My Most Obscure Verse Ever!

Posted on November 8, 2022

13


By David Ettinger

A Joyous Discovery
I love finding the “off-the-beaten-path” verses of the Bible that no one talks about. I love finding meaning in them, and then writing about them. I think this endeavor is one of the ways in which the Bible comes alive to me, and keeps me on my mental toes after having read the Holy Scriptures multiple times over the decades.

Recently, I joyously discovered perhaps the most obscure verse – really 2 verses – I have ever written about, further proof that the Word of God is teeming in untapped hidden gems!

The Obscure Passage
Here it is: “Now Sheshan had no sons, only daughters. Sheshan also had an Egyptian servant, whose name was Jarha. Sheshan gave his daughter to his servant Jarha in marriage, and she bore to him Attai” (1 Chronicles 2:34-35).

Though this obscure passage might produce a “Yeah, so?” reaction by some, there are several worthwhile points we can glean from it.

The context is the chronology of the family of Judah, specifically Hezron, Judah’s grandson. We are told about a man named Sheshan, and he has a problem. He has no sons, and therefore in danger that his family line would not continue after him.

This same issue was of great concern to the daughters of Zelophehad (Numbers 27:1-14), as they had no brothers. In Sheshan’s situation, marrying off his daughter to another Israelite would build up the husband’s family, but not his own. Therefore, Sheshan took the interesting step of giving her in marriage to an Egyptian, not an Israelite. Why so?

First, just for clarity, in Deuteronomy 7:1-3, God named 7 nationalities to whom Israelites could not be married – and the Egyptians were not among them.

Second, Jarha was a servant, or slave, and did have certain humane rights under the Mosaic Law – something foreign to the brutal pagan laws of the day. A key verse in this regard – and certainly concerning the legitimacy of an Israelite marrying an Egyptian – is Leviticus 19:34-35:

When a foreigner resides among you in your land, do not mistreat them.
The foreigner residing among you must be treated as your native-born.
Love them as yourself, for you were foreigners in Egypt. I am the Lord your God.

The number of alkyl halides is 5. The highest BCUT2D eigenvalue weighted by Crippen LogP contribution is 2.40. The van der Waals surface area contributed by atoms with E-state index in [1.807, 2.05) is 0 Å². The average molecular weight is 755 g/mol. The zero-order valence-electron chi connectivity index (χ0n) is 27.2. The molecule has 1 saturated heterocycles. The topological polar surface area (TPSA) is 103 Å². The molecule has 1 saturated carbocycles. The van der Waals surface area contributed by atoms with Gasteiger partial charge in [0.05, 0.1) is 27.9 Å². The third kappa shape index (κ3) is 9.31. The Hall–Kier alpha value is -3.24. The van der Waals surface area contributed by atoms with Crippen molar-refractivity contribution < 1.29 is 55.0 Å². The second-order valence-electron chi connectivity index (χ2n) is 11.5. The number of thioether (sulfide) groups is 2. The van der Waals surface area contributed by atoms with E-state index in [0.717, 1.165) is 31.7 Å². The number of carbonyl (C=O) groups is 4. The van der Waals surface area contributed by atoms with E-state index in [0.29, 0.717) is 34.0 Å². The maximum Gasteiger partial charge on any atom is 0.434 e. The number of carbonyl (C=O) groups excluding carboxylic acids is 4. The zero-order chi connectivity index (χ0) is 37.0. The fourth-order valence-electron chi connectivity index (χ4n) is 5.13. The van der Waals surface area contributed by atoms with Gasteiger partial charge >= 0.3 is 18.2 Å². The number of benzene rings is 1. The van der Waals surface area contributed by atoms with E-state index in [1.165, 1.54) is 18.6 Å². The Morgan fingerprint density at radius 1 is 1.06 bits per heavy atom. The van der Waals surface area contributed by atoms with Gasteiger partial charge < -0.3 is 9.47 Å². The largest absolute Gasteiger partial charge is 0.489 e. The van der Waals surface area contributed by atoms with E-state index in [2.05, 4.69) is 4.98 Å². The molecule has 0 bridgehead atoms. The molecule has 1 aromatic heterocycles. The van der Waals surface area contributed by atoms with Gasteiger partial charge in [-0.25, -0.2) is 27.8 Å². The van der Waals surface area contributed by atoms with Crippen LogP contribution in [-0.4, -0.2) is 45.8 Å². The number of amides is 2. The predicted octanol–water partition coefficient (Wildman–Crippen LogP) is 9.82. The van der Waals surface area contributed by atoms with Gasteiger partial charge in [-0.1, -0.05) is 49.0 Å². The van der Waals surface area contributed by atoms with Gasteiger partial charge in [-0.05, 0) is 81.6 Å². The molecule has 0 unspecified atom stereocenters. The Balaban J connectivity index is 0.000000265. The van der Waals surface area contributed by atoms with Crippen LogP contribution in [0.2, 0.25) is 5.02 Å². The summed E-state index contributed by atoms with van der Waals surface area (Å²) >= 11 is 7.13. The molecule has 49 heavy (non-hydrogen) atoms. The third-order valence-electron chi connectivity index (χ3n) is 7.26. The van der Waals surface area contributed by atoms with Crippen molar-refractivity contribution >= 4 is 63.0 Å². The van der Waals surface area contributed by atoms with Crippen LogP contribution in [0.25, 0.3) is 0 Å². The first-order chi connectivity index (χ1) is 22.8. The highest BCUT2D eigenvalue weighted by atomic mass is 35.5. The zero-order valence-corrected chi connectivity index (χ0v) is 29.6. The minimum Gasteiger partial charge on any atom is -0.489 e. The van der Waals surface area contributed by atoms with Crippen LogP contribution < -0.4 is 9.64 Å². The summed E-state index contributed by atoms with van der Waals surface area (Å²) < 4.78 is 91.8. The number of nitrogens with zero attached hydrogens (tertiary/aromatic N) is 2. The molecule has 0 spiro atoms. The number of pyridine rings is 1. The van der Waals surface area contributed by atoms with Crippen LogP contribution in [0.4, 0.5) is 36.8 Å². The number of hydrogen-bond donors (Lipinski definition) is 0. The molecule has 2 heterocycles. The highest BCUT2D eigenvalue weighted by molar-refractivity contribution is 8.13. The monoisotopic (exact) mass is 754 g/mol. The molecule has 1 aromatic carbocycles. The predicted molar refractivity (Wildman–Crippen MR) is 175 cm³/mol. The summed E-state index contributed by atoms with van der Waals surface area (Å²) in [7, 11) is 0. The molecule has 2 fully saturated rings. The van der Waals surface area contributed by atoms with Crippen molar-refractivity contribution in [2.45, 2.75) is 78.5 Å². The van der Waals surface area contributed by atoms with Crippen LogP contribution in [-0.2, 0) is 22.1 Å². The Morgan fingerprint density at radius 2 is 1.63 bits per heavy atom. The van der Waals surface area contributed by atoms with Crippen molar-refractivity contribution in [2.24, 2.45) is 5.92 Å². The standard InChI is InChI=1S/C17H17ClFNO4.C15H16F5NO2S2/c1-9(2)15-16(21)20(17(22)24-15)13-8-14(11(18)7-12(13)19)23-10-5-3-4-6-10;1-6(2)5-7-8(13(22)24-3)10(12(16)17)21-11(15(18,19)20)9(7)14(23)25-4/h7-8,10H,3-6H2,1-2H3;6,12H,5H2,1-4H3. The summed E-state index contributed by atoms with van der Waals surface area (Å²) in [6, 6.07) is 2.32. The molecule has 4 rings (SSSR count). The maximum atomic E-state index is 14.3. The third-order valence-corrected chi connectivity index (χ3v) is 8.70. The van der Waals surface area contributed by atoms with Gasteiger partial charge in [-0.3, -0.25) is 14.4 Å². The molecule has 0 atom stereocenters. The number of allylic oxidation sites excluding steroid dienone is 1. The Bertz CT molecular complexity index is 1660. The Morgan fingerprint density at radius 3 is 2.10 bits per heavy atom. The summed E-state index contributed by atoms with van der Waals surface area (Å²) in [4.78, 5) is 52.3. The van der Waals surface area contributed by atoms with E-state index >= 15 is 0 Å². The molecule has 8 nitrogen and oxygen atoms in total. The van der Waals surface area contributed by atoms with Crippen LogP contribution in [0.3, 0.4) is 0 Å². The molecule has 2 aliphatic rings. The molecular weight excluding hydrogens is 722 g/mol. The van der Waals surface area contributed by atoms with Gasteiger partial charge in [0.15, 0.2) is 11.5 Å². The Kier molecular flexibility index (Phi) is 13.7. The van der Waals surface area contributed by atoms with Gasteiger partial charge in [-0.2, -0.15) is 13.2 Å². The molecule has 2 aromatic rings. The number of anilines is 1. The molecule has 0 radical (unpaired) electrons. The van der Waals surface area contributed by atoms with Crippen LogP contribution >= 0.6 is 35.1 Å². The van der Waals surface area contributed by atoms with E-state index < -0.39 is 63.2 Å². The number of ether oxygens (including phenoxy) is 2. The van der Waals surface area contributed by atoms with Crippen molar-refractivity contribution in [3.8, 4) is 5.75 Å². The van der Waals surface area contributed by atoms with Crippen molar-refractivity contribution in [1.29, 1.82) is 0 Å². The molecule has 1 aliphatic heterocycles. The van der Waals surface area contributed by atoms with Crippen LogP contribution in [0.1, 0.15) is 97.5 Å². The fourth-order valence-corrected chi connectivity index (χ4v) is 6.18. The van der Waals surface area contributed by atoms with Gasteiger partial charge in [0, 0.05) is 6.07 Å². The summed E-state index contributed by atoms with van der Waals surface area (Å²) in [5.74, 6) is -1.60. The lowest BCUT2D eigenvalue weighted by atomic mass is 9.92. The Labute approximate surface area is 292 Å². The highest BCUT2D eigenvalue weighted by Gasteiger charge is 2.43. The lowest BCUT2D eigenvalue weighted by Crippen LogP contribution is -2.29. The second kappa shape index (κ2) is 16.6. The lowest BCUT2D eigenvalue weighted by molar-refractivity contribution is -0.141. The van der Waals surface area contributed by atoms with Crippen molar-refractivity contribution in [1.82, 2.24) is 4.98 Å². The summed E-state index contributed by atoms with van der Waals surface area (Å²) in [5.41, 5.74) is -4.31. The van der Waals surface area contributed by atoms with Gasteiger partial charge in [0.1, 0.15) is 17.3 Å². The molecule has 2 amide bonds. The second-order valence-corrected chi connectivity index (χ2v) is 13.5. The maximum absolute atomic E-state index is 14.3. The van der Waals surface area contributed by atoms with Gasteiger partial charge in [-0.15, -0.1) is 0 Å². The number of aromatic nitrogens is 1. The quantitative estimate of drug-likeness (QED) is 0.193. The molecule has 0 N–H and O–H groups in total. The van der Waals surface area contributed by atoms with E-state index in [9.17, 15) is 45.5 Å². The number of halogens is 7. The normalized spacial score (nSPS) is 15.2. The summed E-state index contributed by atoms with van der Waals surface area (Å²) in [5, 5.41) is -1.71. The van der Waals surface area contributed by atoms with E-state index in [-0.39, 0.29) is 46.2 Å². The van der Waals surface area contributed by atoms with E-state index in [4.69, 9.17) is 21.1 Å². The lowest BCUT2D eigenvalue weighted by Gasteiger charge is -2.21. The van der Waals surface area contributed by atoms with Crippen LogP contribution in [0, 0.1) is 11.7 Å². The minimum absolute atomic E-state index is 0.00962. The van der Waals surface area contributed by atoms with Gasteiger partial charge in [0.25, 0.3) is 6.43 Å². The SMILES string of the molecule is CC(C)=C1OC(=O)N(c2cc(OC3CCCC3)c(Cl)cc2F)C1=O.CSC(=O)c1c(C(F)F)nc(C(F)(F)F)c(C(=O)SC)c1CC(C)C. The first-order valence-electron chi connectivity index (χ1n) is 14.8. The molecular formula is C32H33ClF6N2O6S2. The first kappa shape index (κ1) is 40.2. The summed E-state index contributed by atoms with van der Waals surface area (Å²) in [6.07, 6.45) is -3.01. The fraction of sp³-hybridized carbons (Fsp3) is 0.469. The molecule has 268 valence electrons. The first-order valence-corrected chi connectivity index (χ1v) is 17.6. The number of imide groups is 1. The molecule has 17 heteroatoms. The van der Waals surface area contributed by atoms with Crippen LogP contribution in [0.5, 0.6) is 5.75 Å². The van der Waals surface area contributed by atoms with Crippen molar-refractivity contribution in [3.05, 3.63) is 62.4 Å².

For all intents and purposes, Jarha, the Egyptian servant/slave was more like a son to Sheshan (though not blood-related), therefore assuring Sheshan that his family would carry on through his daughter and Jarha.

About Foreigners in Israel
One thing to remember in all this is that the foreigner living in Israel had to abide by the Mosaic Law, in essence becoming a Hebrew in practice, if not by name. In other words, the kindness extended to foreigners living in Israel did not mean they could do as they pleased.

For instance, God commanded:

Any Israelite or any foreigner residing among them who offers a burnt offering
or sacrifice and does not bring it to the entrance to the tent of meeting
to sacrifice it to the Lord must be cut off from the people of Israel” (Leviticus 17:8-9).

In other words, foreigners were to participate in the sacrificial system.

And Numbers 15:14-16 says this (emphasis added):

For the generations to come, whenever a foreigner or anyone else living among you
presents a food offering as an aroma pleasing to the Lord, they must do
exactly as you do. The community is to have the same rules for you and for
the foreigner residing among you; this is a lasting ordinance for the generations to come.
You and the foreigner shall be the same before the Lord: The same laws and
regulations will apply both to you and to the foreigner residing among you.

Again, we see the foreigner having the same responsibilities as native Hebrews, and hence, they were, in that sense, Hebrews themselves (thereby legitimizing the marriage of Sheshan’s daughter to his Egyptian slave).

Richly Obscure
This was just a brief study of an obscure passage, but I think it proves just how rich the Word of God is, how worthy it is to be studied, and how much deeper it is than just what lies on the surface.

The Bible is indeed a monumental book, and its treasures cannot possibly be fully mined in the longest of lifetimes!

Advertisement